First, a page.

I’m a big fan of conditional formatting in Excel. The visual display of colour helps me to quickly analyse data in a way that numbers alone never could. However, recently a colleague sent me a spreadsheet that didn’t have any conditional formatting in it. Instead, she’d actually manually changed the fill colours of the cells and wanted me to write a formula to count how many lines were red and how many were green.

Unfortunately, it is not quite as simple as it sounds. As far as I am aware, there is no formula in excel which will count the number of cells that are formatted in a specific way. So my first question to my colleague was “What determines whether a cell is red or green?” I thought that I could write a formula to count for example all of the values above 25 or below 10. Unfortunately her answer did not help. In fact, the red and green lines weren’t based on the values in the cell, but on other data not managed by the sheet. My next question was then “Why don’t you create a column to manage this data and use conditional formatting?” At this point a look of horror came over my colleague’s face. Apparently the colours rarely changed and the sheet she had sent me was only a sample of the data, in fact in reality the data was several thousand lines long.

So, back to the drawing board so to speak. Having exhausted my knowledge of excel formulae, I then turned to my trusty friend Google search. Google however merely confirmed my suspicions. At this point I turned to vba and it turned out to be relatively easy.

- First I needed to copy the formatting of the coloured column to a new blank one. As an example in the code below, I’ve used column A to column B
- Then I needed the vba to check the cells in the new column B to see if they were red and if so put a cell value of 1
- Repeat the same operation, but check the cells in column B to see if they were green and put a cell value of 2
- Then remove all formatting from both columns
- Add conditional formatting to show a red or green fill in columns A and B based on the new values in column B
- Add a formula to count the number of cells in column B with a value of 1
- Add a formula to count the number of cells in column B with a value of 2

And voila! Now all my colleague needs to do is update the values in column B to change the colours and she can read at a glance how many red and green lines she has.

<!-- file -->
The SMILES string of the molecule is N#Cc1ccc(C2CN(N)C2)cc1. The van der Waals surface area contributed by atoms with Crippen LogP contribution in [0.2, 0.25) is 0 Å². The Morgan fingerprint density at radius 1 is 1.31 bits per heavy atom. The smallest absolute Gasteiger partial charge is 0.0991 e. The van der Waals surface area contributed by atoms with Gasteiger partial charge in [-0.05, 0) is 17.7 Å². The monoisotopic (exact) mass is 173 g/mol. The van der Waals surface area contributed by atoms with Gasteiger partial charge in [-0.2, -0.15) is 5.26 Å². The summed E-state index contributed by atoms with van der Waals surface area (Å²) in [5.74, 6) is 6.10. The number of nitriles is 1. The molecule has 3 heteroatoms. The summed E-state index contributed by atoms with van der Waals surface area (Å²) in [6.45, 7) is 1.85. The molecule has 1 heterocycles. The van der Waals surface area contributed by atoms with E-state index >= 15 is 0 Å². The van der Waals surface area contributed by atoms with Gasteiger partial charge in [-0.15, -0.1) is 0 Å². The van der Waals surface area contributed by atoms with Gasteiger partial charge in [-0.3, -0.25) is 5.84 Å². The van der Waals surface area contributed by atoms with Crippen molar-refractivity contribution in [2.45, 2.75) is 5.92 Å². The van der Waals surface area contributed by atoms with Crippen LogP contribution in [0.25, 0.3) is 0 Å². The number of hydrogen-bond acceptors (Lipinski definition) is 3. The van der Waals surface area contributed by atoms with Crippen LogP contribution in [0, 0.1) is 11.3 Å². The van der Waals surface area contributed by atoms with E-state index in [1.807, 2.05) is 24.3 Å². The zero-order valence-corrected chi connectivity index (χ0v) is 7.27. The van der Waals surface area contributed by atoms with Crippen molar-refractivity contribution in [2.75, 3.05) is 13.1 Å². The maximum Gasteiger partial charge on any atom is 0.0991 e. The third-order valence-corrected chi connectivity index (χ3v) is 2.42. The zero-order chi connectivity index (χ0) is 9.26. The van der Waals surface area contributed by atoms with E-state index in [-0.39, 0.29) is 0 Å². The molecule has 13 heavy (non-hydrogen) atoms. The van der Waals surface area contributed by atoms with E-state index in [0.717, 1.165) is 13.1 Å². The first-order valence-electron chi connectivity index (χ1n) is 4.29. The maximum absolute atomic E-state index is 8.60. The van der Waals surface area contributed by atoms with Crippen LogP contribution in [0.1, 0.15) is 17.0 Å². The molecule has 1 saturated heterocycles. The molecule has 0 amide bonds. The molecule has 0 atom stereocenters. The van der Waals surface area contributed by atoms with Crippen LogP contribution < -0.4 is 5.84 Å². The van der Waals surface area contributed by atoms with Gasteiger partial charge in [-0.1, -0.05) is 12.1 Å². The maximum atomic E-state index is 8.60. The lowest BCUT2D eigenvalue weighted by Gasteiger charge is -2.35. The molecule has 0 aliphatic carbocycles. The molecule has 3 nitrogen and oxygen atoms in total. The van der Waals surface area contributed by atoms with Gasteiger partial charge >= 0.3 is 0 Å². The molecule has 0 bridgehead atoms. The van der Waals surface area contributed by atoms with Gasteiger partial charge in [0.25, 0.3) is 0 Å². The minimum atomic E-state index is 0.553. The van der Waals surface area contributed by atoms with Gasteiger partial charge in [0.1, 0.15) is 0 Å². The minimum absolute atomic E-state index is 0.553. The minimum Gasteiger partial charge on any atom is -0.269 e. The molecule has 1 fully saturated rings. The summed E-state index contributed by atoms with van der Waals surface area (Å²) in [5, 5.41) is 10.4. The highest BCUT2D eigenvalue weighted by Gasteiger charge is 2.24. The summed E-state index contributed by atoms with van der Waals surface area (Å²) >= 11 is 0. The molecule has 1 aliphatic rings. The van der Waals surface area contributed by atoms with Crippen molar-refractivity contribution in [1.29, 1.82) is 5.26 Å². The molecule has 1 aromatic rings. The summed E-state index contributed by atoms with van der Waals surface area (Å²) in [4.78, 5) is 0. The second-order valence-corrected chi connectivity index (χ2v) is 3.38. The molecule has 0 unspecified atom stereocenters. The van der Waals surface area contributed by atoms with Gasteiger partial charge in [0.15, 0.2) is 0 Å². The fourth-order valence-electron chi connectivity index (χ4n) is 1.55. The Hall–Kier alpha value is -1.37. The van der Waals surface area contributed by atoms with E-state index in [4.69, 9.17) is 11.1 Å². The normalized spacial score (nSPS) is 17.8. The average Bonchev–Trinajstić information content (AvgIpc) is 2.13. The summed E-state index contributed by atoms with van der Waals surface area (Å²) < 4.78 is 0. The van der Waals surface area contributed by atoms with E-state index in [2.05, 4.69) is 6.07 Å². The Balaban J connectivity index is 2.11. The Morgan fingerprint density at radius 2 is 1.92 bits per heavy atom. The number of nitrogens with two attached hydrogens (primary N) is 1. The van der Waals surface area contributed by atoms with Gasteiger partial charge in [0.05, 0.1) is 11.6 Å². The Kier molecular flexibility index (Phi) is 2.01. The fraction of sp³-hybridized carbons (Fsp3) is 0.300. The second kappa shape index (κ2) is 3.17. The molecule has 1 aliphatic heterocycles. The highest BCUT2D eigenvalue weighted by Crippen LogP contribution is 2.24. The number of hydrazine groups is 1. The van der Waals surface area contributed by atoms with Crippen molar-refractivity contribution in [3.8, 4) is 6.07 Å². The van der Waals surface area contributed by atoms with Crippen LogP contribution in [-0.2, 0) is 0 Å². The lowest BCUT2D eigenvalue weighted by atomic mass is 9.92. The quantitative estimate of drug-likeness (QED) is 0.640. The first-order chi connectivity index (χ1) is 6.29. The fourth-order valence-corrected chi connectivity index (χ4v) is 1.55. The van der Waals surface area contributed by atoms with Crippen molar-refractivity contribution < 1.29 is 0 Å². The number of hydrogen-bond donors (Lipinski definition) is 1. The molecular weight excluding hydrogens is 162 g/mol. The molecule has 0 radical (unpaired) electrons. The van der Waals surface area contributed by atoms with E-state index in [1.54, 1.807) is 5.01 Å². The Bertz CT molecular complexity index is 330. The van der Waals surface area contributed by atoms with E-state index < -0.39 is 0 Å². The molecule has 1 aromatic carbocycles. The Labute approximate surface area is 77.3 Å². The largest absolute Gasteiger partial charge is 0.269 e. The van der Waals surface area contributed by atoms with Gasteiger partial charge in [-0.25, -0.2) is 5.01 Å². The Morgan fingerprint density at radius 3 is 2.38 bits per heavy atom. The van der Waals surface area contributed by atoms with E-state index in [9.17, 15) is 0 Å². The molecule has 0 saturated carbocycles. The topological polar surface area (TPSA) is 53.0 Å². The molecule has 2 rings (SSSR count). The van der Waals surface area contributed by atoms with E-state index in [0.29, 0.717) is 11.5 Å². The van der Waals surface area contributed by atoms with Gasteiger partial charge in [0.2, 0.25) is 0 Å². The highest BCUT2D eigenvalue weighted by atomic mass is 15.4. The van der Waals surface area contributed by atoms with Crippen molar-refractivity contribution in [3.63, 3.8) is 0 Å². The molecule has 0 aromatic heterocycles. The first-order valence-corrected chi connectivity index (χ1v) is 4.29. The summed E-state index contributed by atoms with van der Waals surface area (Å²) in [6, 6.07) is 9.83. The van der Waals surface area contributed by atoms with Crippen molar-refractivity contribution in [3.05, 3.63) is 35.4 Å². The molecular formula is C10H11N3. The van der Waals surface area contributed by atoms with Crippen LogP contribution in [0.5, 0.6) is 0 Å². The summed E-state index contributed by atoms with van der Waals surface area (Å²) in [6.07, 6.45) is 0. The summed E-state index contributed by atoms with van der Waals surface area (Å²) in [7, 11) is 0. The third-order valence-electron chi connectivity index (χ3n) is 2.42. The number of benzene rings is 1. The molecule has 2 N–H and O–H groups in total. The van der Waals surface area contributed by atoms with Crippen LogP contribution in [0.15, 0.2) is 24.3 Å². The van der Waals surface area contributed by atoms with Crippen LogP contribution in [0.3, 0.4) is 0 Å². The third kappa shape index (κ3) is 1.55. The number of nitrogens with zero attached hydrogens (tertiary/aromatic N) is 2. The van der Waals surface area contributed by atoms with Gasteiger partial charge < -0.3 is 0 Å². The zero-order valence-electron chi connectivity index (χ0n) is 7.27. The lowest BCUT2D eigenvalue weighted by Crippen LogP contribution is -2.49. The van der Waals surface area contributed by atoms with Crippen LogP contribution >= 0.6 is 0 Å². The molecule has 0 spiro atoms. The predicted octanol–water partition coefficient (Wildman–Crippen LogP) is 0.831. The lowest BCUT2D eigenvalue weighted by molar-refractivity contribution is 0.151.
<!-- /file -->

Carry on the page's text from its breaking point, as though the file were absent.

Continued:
BEFORE: AFTER: CONDITIONAL FORMATTING:

Sub ColourCount()

‘ default red = RGB(255,0,0)

‘ default green = RGB(0,255,0)

‘ Add a new column B to the data and copy the formatting from column A to column B

Columns(“A:A”).Select

Selection.Copy

Columns(“B:B”).PasteSpecial Paste:=xlFormats

Application.CutCopyMode = False

‘ add a value of 1 if the cells in column B are red

Set rngColour = Range(“B1:B20000”)

For Each cell In rngColour

If cell.Interior.Color = RGB(255, 0, 0) Then cell.Value = 1

Next

‘ add a value of 2 if the cells in column B are green

For Each cell In rngColour

If cell.Interior.Color = RGB(0, 255, 0) Then cell.Value = 2

Next

‘ remove all formatting from columns A and B

Set rngNoColour = Range(“A1:B20000”)

rngNoColour.Interior.ColorIndex = xlNone

‘ add the conditional formatting based on the values in column C

lRed = 1

lGreen = 2

With rngNoColour.FormatConditions.Add(Type:=xlExpression, Formula1:=”=$B1=” & lGreen)

.Interior.Color = RGB(0,255,0)

End With

With rngNoColour.FormatConditions.Add(Type:=xlExpression, Formula1:=”=$B1″ & lRed)

.Interior.Color = RGB(255,0,0)

End With

‘ add countif formulas to count the number of green and red values

Range(“C1”).Select

ActiveCell.FormulaR1C1 = “Red”

Range(“C2”).Select

ActiveCell.FormulaR1C1 = “Green”

Range(“D1”).Select

ActiveCell.FormulaR1C1 = “=COUNTIF(RC[-2]:R[200000]C[-2], 1)”

Range(“D2”).Select

ActiveCell.FormulaR1C1 = “=COUNTIF(R[-1]C[-2]:R[200000]C[-2],2)”

End Sub

It seems useful. I will try it.